An increasing number of telcos are looking to the public cloud for innovation and more cost-efficient delivery of next‑generations networks.

While experts at ABI Research acknowledge that the exact role public cloud will play in telecoms is still to be defined, they see a firm trend emerging of operators migrating more on-prem workloads, including OSS, to public cloud.

Migrating critical OSS applications to the public cloud was once thought unthinkable, of course, but this is no longer the case. The entire SunVizion OSS package, for example, comprising inventory of physical and logical resources and service order management, can be made available on AWS.

According to a report published by ABI Research last year – Public Cloud Platforms in Telecoms – projects revenues from telco cloud to increase from $8.7 billion in 2020 to $29.3 billion in 2025. It translates into a healthy 27% CAGR over the forecast period.


The market research firm thinks the big drivers for cloud infrastructure investment will include VNFs (virtual network functions), MANO (management and network orchestration) and cloud-native functions.

By ABI Research’s reckoning, the key markets for public telco cloud by 2025 will be North America ($10 billion), Asia-Pacific ($9.1 billion) and Europe ($8.2 billion).


New ways of thinking

By putting more infrastructure into the public cloud, telcos need different skillsets than ones possessed by traditional network engineers. If operators are to maintain and make available cloud-based next-generation networks, says ABI Research, they need to think “completely differently” if they are to solve key challenges.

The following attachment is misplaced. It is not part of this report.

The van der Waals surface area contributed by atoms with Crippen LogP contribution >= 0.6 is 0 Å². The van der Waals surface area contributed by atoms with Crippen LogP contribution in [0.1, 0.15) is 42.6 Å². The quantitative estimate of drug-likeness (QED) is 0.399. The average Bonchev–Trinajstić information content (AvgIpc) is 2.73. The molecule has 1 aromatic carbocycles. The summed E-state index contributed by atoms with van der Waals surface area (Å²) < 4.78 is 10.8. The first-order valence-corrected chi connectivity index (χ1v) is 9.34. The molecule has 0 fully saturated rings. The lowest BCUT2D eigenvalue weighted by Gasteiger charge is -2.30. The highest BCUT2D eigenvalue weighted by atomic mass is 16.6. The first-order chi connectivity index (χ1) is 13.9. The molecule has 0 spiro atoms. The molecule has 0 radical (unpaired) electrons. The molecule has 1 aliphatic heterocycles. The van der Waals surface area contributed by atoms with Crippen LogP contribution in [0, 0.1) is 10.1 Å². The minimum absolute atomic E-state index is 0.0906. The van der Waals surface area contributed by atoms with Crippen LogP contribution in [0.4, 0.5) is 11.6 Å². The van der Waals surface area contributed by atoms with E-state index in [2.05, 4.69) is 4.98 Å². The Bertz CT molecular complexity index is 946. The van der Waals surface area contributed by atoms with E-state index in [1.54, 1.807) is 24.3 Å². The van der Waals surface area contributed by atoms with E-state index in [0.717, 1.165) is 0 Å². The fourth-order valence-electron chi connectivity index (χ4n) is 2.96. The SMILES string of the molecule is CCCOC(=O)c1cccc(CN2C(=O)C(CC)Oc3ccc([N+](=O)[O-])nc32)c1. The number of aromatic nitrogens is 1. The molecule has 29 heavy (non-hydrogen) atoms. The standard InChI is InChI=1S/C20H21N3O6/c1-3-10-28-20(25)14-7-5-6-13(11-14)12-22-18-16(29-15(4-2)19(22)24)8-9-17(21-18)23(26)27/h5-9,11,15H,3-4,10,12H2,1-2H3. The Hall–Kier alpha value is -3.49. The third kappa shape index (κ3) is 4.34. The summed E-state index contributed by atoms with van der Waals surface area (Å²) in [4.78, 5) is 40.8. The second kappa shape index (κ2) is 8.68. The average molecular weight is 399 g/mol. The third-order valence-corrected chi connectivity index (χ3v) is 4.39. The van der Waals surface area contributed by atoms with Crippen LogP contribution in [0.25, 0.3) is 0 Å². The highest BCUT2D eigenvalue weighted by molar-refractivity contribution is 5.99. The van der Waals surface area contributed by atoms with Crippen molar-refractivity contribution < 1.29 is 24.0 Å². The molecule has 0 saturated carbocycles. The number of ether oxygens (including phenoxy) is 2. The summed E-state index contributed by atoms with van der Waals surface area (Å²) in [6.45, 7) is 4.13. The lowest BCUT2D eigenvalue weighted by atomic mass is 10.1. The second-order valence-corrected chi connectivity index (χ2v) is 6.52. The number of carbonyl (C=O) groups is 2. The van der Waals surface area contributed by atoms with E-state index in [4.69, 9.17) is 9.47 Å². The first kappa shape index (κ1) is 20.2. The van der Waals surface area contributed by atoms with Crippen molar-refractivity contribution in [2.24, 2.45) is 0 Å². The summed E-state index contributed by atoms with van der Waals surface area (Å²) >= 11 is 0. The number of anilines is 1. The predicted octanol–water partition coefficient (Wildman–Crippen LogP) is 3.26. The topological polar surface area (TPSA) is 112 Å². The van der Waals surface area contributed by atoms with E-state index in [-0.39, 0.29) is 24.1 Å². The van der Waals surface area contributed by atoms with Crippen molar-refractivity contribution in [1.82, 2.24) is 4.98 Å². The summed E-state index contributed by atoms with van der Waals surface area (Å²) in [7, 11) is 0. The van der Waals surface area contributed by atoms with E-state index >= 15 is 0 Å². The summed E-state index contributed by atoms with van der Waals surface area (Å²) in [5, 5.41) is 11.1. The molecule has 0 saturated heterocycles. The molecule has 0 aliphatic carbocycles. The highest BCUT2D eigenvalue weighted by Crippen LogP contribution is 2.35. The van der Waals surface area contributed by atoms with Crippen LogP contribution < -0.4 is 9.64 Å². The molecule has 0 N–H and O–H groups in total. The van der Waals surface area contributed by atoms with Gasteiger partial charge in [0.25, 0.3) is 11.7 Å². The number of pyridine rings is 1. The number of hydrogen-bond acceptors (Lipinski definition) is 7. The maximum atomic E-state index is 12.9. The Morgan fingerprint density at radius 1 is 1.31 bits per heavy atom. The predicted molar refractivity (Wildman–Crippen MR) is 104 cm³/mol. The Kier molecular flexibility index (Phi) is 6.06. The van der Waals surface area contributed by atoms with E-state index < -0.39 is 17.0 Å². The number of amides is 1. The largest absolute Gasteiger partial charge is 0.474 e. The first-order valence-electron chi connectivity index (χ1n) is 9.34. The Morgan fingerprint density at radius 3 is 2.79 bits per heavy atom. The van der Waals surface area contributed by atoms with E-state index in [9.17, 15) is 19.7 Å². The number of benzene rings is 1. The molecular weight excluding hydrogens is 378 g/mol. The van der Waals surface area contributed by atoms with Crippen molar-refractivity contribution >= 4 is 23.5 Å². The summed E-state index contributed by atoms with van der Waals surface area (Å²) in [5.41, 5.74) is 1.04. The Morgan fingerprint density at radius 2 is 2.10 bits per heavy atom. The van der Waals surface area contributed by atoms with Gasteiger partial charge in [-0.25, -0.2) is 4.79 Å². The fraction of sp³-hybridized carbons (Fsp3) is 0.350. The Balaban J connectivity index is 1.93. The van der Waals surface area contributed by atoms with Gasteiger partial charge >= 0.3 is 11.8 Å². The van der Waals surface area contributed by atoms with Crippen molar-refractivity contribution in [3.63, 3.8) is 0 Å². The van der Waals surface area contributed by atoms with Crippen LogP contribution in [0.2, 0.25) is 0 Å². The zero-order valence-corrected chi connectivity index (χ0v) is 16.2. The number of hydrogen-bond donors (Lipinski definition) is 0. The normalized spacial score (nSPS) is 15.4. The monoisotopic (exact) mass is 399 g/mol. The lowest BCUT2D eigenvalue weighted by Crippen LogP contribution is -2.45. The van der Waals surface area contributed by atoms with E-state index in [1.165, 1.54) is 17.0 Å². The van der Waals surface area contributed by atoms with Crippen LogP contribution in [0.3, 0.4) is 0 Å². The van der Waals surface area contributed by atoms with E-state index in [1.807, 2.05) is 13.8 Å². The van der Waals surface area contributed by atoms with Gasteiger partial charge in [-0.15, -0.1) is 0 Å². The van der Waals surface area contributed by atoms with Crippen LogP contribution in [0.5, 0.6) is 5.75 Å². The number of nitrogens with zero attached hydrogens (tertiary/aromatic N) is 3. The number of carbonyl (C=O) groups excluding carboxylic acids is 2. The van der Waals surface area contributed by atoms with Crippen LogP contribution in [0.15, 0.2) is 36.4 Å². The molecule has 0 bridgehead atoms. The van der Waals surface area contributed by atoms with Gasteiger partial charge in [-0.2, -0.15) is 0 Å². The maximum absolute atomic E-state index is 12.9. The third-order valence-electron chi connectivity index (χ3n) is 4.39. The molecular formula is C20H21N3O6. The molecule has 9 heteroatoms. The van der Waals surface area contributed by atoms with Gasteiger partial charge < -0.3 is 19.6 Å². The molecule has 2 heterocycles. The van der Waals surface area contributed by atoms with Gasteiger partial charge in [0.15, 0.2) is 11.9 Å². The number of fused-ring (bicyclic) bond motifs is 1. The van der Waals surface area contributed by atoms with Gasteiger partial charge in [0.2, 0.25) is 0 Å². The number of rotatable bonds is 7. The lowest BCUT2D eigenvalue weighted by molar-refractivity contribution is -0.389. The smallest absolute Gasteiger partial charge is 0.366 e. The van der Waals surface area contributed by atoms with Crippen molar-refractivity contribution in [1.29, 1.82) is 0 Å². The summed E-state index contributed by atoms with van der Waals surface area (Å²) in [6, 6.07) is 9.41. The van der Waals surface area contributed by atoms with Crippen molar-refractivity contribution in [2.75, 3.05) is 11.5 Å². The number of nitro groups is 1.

Those challenges not only  include finding new sources of income but making sure O&M costs don’t spiral out of control as networks become increasingly complex. Automation in the provisioning and maintenance of services is therefore vital in lowering costs (and eliminating expensive human error).


Along with low cost of ownership, ABI Research says that some of the key factors driving the adoption of cloud computing power in telecoms is little or no deployment risk, increased business flexibility and faster-paced innovation. Convenient and relatively inexpensive access to computing resources, adds the market research firm, is another main reason why an increasing number of network equipment suppliers and telcos now use the public cloud.


Don Alusha, a senior Analyst at ABI Research, makes the argument that public cloud adoption has allowed many Tier 1 operators to diversify into ICT services. AT&T, Telefonica Tech, Verizon and Vodafone are just some of the operators that use the public cloud to create new value outside of their historical (consumer) markets. Moreover, operators can more easily adopt a multi-vendor approach in the public cloud and avoid vendor lock-ins.


The telco public cloud is gaining momentum and is here to stay.